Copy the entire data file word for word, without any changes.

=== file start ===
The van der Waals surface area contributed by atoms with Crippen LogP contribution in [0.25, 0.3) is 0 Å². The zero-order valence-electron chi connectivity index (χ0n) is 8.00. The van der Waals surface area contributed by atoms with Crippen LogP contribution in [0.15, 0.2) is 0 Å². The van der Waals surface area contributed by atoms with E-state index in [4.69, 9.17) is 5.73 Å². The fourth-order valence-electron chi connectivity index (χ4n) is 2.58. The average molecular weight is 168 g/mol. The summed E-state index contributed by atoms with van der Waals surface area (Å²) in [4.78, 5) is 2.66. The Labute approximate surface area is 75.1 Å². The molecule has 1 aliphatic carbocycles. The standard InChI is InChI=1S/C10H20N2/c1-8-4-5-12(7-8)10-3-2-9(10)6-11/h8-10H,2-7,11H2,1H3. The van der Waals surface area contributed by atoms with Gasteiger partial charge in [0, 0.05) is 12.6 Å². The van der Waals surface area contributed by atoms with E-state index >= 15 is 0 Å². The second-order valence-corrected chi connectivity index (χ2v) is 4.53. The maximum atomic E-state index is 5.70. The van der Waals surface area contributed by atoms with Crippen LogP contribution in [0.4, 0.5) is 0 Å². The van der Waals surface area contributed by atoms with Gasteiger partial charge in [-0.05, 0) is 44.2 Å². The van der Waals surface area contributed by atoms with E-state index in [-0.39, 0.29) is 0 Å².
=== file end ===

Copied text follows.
The van der Waals surface area contributed by atoms with Crippen LogP contribution in [0.25, 0.3) is 0 Å². The zero-order valence-electron chi connectivity index (χ0n) is 8.00. The van der Waals surface area contributed by atoms with Crippen LogP contribution in [0.15, 0.2) is 0 Å². The van der Waals surface area contributed by atoms with E-state index in [4.69, 9.17) is 5.73 Å². The fourth-order valence-electron chi connectivity index (χ4n) is 2.58. The average molecular weight is 168 g/mol. The summed E-state index contributed by atoms with van der Waals surface area (Å²) in [4.78, 5) is 2.66. The Labute approximate surface area is 75.1 Å². The molecule has 1 aliphatic carbocycles. The standard InChI is InChI=1S/C10H20N2/c1-8-4-5-12(7-8)10-3-2-9(10)6-11/h8-10H,2-7,11H2,1H3. The van der Waals surface area contributed by atoms with Gasteiger partial charge in [0, 0.05) is 12.6 Å². The van der Waals surface area contributed by atoms with E-state index >= 15 is 0 Å². The second-order valence-corrected chi connectivity index (χ2v) is 4.53. The maximum atomic E-state index is 5.70. The van der Waals surface area contributed by atoms with Crippen LogP contribution in [0.4, 0.5) is 0 Å². The van der Waals surface area contributed by atoms with Gasteiger partial charge in [-0.05, 0) is 44.2 Å². The van der Waals surface area contributed by atoms with E-state index in [-0.39, 0.29) is 0 Å².